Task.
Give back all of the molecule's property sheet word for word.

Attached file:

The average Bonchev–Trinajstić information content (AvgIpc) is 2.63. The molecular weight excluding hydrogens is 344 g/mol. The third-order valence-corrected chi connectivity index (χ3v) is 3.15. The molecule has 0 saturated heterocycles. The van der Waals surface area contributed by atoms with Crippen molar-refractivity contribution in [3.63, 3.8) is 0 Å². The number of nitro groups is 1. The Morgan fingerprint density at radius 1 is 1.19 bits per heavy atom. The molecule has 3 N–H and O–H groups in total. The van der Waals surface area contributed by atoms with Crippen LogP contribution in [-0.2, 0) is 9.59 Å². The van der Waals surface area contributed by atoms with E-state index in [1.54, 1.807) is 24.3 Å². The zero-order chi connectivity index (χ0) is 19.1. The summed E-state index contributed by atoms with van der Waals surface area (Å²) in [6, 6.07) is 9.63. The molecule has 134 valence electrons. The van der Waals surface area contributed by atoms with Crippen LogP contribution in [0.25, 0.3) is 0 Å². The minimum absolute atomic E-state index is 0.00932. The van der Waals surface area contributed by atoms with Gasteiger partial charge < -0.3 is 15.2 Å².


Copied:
The average Bonchev–Trinajstić information content (AvgIpc) is 2.63. The molecular weight excluding hydrogens is 344 g/mol. The third-order valence-corrected chi connectivity index (χ3v) is 3.15. The molecule has 0 saturated heterocycles. The van der Waals surface area contributed by atoms with Crippen molar-refractivity contribution in [3.63, 3.8) is 0 Å². The number of nitro groups is 1. The Morgan fingerprint density at radius 1 is 1.19 bits per heavy atom. The molecule has 3 N–H and O–H groups in total. The van der Waals surface area contributed by atoms with Crippen LogP contribution in [-0.2, 0) is 9.59 Å². The van der Waals surface area contributed by atoms with E-state index in [1.54, 1.807) is 24.3 Å². The zero-order chi connectivity index (χ0) is 19.1. The summed E-state index contributed by atoms with van der Waals surface area (Å²) in [6, 6.07) is 9.63. The molecule has 134 valence electrons. The van der Waals surface area contributed by atoms with Crippen LogP contribution in [0.25, 0.3) is 0 Å². The minimum absolute atomic E-state index is 0.00932. The van der Waals surface area contributed by atoms with Gasteiger partial charge < -0.3 is 15.2 Å².